BAND OF THE WEEK: BUFFALO TOOTH

16 Oct

If only we could decipher the mystery inherent in the album title, we would have the confidence to declare “Gardeners of the Devil’s Lettuce” by Buffalo Tooth (Captcha Records) to be an indisputable, irrefutable, heart-pounding, corner-rounding, out-of-control, high-octane-cosmic-funny car, rock and roll dream of an album.

But there’s something holding us back. “Gardeners of the Devil’s Lettuce” – what could it possibly mean?

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This is the question we ponder. We searched high – high, high, high – and low for a clue, some kind of a sign, even the slightest glimpse of a possible explanation. In this regard, “Gardeners of the Devil’s Lettuce,” however, is playing its cards close to the vest. Or, perhaps, keeping its stash in the hip pocket, so to speak.

In all other ways, however, Buffalo Tooth are willing to share. “Gardeners of the Devil’s Lettuce” burns smooth and strong, all the way through, successfully sheared of any stems or seeds set to clog its chamber. Despite its confounding title, there’s approximately zero-percent of slow-rolled, pastoral garden beauty to be found. There is, however, approximately 100-percent of livin’ for givin’ the Devil his due, and on “Gardeners of the Devil’s Lettuce,” Buffalo Tooth are burnin’, are burnin’, are burnin’ for you.

And good golly, “Miss Molly” sure likes to ball, all ancestral ultra-amped riffing, descending directly from the ghosts of the Grande Ballroom (regardless of Buffalo Tooth chewing their cud in California), unafraid to answer the ultimate musical questions (“Dude, what would have happened if Dr. Know from Bad Brains had replaced Ritchie Blackmore in Deep Purple, right around ‘Fireball’?”), topped off with a ji-ji-ji-ji-ji-ji-jittery vocal attack that threatens to be the star of the show, or perhaps the fire that lights the bowl for the album as a whole (in places, it’s a bit like early Damned with a medical marijuana card – score one for David Vape-ian).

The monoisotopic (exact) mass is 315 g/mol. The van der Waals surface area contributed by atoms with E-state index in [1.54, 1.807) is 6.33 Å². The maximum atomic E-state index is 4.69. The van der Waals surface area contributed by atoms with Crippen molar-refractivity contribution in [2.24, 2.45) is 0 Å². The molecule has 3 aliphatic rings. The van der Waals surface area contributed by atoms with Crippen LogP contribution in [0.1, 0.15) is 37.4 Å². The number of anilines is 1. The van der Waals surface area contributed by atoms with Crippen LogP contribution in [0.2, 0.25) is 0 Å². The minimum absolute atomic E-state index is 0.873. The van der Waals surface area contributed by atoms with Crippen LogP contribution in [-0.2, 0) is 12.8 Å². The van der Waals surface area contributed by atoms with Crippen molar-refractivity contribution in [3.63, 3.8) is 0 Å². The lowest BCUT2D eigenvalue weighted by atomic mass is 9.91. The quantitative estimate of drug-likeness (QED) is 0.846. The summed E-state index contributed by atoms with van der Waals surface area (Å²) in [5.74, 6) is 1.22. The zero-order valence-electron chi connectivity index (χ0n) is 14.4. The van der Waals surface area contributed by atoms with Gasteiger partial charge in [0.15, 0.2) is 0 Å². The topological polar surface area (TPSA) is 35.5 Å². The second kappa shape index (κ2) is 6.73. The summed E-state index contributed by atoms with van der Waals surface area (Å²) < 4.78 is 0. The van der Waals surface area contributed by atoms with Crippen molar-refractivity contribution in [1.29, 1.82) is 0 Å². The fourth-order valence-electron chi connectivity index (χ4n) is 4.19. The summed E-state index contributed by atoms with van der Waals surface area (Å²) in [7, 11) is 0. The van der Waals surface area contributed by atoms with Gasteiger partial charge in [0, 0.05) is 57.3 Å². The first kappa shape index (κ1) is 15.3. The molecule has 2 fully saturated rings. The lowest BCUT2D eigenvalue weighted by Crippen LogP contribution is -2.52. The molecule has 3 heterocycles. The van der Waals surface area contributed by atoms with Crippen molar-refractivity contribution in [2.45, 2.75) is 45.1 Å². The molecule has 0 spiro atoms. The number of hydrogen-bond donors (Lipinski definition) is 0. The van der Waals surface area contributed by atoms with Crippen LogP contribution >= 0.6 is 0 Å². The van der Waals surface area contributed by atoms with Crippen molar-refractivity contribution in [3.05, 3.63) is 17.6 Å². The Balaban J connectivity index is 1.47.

Yet again – what could that title possibly mean? “Gardeners of the Devil’s Lettuce”? It simply doesn’t make any sense.

“Miss Molly” certainly hits the spot. But then, so does “Mr. Vibrator,” as you might expect. Its neighbor on the album, “Mr. Vibrator” is a collection of criminally insane drum fills, topped by commando-guitar assault. And by the time the group gropes itself into “Space Polygamy,” all bets are off (and perhaps your clothes, too), with the song again featuring some of the most effortlessly awesome melodies moaned since Diamond Head went electric, while also magically clocking in at the highly under-appreciated “less-than two minutes” mark. In fact, five of the thirteen songs on “Gardeners of the Devil’s Lettuce” fall in to this holy area of rock and roll perfection, and “Gardeners of the Devil’s Lettuce” is all the stronger for it.

Truth be told, its confounding title is the only question mark throughout the entirety of “Gardeners of the Devil’s Lettuce,” all other elements announcing themselves clearly as an otherworldly, unhinged cosmic rock and roll explosion, delivered with the grace, power and subtlety of a rip from a four-foot gravity bong, genuflecting with all sincerity before the pyramids of Cool Ranch Doritos.

Gardeners of the Devil’s Lettuce” is released by Captcha Records on October 21.

“In this wider sense, our entire life has been training. The question is: training in what? This question means: training in which direction? If we train ourselves to reach for a snack or pick up the phone to text-message whenever we feel frightened or bored, this is definitely training. The next time we feel uncomfortable we will also tend to reach for some comfort outside ourselves, eventually establishing a deeply ingrained habit, another brick in the wall of our mental prison. Are we training in how to distract ourselves from inner discomfort or anxiety? Are we training in numbing ourselves in the face of fear, or training in waking up? Training in opening the heart, or training in shutting down?”

– Gaylon Ferguson, “Natural Wakefulness

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